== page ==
7. >SB… As a native of Calif, raised her, still a resident, I've heard the 'reasons' for and against immigration from the South. Who cares? Tell ya the truth, I sure don't care *what* caused it, the problem is bigger than the cause at this point. Or haven't you been to southern california lately? Or anyplace in the Central Valley? Wring our hands some more, talk about all the 'root' causes, spread around some asinine accusations of racism, blame those dumb-as-donkeys folks who like their chickens cheap, their lawns mown and their houses painted cheap, bring up the Irish and the Chinese again ad nauseum, don't forget the Japanese internment, blame history, blame what the law that AZ has implemented might or might not do, worry about intolerance, say we have to change our whole economy before addressing the MILLIONS of people entering and living in the US…. blame anybody ya want but jeez louise whatever you do don't ignore the obvious MILLIONS of people streaming north. Who cares what the root problem is? If your house is on fire, are ya gonna have a little coffee klatsch across the street and argue about whether its a gas fire, an electrical fire, a historical anomaly or just the result of cheap labor? Get the freakin' garden hose out, put out the fire and argue about it later. This is the perfect example of the frog boiling to death in the pot. All the people dithering away, fluttering their hands, tut-tut tutting, dreaming up an excuse a minute and in that time a hundred more have crossed the border. Act. There isn't much about AZ politics I agree with but they've acted when other have just sat on their thumbs. Maybe the law isn't perfect, maybe its gonna be unconstitutional, maybe it'll work and the problem will start to be solved. At least they're acting. The same with FDR in the depression — not everything his admin did was perfect or legal or easy to swallow. Some of it worked, some didn't. But he realized that sitting around arguing about how to be fair and perfect would result in more chaos. He acted. AZ acted. If folks don't like it, fine. Argue some more. That'll fix things right up, huh?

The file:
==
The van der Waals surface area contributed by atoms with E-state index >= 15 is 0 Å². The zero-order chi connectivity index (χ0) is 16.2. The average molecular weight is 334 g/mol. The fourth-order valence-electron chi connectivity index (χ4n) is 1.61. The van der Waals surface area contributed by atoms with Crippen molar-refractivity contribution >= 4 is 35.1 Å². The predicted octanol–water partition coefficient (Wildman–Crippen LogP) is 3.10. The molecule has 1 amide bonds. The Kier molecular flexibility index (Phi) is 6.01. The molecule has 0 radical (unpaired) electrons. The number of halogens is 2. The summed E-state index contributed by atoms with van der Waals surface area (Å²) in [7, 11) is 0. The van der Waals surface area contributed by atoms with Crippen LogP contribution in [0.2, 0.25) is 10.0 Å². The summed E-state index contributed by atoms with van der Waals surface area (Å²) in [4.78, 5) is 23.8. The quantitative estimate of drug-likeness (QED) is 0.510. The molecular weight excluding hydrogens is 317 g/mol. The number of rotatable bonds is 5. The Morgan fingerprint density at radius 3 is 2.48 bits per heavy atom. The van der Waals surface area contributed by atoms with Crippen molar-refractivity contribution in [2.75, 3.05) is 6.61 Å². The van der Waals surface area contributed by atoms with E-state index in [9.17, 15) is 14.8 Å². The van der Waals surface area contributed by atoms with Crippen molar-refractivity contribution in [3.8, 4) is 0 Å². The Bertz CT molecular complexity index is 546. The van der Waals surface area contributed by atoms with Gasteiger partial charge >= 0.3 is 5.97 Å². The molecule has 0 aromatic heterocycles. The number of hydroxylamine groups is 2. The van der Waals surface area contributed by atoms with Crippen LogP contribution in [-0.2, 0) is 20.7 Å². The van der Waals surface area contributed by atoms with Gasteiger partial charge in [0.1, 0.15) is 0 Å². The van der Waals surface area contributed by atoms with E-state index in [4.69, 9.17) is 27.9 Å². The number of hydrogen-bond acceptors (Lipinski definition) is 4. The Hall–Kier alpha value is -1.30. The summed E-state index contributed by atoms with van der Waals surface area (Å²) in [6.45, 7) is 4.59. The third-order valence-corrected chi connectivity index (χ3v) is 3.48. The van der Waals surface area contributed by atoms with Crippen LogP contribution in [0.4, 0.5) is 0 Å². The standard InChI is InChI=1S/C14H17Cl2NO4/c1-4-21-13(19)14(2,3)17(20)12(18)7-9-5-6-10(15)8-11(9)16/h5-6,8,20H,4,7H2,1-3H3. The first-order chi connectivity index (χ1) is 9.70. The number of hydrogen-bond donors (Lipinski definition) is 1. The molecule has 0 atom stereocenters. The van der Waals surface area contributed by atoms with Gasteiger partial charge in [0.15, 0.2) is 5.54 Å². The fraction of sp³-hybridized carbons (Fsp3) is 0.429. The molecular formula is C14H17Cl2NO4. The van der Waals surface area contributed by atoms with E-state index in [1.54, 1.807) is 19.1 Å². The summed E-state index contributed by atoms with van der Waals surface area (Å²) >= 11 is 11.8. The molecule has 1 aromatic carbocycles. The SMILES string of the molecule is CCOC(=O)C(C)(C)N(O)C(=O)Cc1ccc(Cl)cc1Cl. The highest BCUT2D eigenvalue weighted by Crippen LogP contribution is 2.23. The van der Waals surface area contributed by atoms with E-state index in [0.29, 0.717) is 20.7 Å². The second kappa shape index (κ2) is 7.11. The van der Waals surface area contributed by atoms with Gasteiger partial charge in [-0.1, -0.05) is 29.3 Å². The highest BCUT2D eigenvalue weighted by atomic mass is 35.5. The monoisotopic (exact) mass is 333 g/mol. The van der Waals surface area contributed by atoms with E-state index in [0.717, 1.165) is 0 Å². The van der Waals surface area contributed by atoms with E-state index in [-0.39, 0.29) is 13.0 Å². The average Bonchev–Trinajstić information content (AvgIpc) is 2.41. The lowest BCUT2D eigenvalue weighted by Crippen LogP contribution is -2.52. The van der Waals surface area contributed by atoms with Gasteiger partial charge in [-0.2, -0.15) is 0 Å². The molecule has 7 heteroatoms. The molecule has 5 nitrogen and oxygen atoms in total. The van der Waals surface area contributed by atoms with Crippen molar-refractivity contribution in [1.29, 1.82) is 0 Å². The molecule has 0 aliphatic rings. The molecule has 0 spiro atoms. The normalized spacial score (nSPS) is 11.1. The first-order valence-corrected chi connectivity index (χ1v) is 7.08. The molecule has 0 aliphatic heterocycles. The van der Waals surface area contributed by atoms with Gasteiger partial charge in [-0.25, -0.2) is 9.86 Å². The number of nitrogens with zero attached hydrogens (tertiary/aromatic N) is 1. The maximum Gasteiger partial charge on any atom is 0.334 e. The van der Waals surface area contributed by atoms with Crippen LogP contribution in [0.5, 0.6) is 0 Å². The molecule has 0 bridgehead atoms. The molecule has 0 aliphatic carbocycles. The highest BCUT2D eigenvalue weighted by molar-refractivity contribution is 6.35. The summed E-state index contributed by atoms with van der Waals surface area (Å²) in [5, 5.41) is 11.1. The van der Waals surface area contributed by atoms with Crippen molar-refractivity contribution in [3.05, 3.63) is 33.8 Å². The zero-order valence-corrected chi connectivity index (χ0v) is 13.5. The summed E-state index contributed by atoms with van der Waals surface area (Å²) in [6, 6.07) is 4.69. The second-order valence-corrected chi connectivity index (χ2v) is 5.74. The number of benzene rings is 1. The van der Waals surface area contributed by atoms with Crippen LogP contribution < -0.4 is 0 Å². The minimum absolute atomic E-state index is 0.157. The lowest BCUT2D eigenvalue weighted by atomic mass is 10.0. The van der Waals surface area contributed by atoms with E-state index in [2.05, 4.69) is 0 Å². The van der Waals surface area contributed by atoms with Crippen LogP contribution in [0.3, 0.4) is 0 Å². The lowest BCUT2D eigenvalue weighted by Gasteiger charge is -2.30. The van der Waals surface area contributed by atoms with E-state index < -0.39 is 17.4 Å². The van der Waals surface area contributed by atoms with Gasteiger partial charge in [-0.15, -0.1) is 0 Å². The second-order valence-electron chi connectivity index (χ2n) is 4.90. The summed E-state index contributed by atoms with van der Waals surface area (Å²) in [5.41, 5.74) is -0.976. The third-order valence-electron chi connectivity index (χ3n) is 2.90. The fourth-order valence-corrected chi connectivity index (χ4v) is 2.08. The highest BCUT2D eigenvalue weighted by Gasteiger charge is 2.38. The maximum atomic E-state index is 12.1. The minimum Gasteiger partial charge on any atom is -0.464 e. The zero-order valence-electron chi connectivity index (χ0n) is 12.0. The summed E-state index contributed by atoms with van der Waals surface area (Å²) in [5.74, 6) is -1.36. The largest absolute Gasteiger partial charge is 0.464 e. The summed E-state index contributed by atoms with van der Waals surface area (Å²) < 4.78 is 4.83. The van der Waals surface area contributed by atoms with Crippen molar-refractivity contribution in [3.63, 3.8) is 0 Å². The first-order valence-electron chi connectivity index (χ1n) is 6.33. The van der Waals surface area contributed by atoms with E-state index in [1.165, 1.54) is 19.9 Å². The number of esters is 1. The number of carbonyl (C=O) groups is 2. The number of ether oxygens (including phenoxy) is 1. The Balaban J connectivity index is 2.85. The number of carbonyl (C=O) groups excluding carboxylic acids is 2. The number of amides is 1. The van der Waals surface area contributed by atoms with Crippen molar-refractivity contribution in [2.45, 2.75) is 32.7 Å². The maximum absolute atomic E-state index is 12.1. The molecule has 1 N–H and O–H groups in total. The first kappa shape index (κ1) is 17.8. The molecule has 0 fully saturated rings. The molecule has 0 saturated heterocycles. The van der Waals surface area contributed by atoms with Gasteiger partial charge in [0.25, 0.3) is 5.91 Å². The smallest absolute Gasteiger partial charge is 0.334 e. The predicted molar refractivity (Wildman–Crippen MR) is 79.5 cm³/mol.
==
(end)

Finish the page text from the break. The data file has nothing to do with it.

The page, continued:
8. >I too am a native of California, and I spent a lot of time knocking around Central Valley towns like Wasco and Buttonwillow, I've seen first hand the fruits of cheap labor. Towns that once numbered in the thousands population wise are like ghost towns. I wonder why.Metaphors about houses being on fire may make the people of Arizona feel good but they are not useful when crafting public policy. Public policy crafted out of fear is never productive or useful. Or don't you remember the Iraq War?